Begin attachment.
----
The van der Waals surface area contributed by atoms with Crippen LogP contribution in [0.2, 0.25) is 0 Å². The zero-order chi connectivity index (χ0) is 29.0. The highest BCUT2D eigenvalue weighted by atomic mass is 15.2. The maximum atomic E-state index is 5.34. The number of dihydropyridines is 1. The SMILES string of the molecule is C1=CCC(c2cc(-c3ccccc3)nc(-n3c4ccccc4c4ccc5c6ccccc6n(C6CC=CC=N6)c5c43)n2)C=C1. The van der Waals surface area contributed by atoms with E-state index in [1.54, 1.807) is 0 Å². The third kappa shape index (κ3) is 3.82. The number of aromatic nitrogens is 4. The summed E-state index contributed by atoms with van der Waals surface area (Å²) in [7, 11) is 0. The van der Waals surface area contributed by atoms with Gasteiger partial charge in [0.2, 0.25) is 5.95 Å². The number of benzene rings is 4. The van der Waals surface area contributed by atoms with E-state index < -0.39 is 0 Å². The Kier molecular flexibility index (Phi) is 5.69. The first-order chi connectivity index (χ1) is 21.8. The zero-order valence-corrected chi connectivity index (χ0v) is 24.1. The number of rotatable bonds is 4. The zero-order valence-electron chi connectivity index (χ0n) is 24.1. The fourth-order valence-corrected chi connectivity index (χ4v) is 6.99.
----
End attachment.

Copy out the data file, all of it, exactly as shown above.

The van der Waals surface area contributed by atoms with Crippen LogP contribution in [0.2, 0.25) is 0 Å². The zero-order chi connectivity index (χ0) is 29.0. The highest BCUT2D eigenvalue weighted by atomic mass is 15.2. The maximum atomic E-state index is 5.34. The number of dihydropyridines is 1. The SMILES string of the molecule is C1=CCC(c2cc(-c3ccccc3)nc(-n3c4ccccc4c4ccc5c6ccccc6n(C6CC=CC=N6)c5c43)n2)C=C1. The van der Waals surface area contributed by atoms with E-state index in [1.54, 1.807) is 0 Å². The third kappa shape index (κ3) is 3.82. The number of aromatic nitrogens is 4. The summed E-state index contributed by atoms with van der Waals surface area (Å²) in [7, 11) is 0. The van der Waals surface area contributed by atoms with Gasteiger partial charge in [0.2, 0.25) is 5.95 Å². The number of benzene rings is 4. The van der Waals surface area contributed by atoms with E-state index < -0.39 is 0 Å². The Kier molecular flexibility index (Phi) is 5.69. The first-order chi connectivity index (χ1) is 21.8. The zero-order valence-corrected chi connectivity index (χ0v) is 24.1. The number of rotatable bonds is 4. The zero-order valence-electron chi connectivity index (χ0n) is 24.1. The fourth-order valence-corrected chi connectivity index (χ4v) is 6.99.